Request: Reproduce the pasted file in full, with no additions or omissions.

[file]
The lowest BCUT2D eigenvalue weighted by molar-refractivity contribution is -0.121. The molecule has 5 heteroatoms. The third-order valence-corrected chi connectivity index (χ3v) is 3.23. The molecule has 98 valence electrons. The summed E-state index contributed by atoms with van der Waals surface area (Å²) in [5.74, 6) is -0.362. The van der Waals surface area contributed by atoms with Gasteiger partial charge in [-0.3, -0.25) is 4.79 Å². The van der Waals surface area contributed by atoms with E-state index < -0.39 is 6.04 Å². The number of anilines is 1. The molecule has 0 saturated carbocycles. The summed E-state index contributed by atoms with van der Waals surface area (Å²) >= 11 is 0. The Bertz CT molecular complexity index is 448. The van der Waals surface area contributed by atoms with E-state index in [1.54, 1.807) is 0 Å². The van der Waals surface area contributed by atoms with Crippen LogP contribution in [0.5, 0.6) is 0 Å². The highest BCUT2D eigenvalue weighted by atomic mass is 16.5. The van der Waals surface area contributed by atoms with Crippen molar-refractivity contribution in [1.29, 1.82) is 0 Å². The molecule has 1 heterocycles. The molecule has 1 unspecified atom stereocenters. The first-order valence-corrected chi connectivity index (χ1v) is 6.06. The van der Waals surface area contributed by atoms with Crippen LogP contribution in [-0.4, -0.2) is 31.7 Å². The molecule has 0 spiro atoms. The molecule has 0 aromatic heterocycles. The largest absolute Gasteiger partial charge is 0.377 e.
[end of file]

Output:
The lowest BCUT2D eigenvalue weighted by molar-refractivity contribution is -0.121. The molecule has 5 heteroatoms. The third-order valence-corrected chi connectivity index (χ3v) is 3.23. The molecule has 98 valence electrons. The summed E-state index contributed by atoms with van der Waals surface area (Å²) in [5.74, 6) is -0.362. The van der Waals surface area contributed by atoms with Gasteiger partial charge in [-0.3, -0.25) is 4.79 Å². The van der Waals surface area contributed by atoms with E-state index < -0.39 is 6.04 Å². The number of anilines is 1. The molecule has 0 saturated carbocycles. The summed E-state index contributed by atoms with van der Waals surface area (Å²) >= 11 is 0. The Bertz CT molecular complexity index is 448. The van der Waals surface area contributed by atoms with E-state index in [1.54, 1.807) is 0 Å². The van der Waals surface area contributed by atoms with Crippen LogP contribution in [0.5, 0.6) is 0 Å². The highest BCUT2D eigenvalue weighted by atomic mass is 16.5. The van der Waals surface area contributed by atoms with Crippen molar-refractivity contribution in [1.29, 1.82) is 0 Å². The molecule has 1 heterocycles. The molecule has 1 unspecified atom stereocenters. The first-order valence-corrected chi connectivity index (χ1v) is 6.06. The van der Waals surface area contributed by atoms with Crippen LogP contribution in [-0.4, -0.2) is 31.7 Å². The molecule has 0 spiro atoms. The molecule has 0 aromatic heterocycles. The largest absolute Gasteiger partial charge is 0.377 e.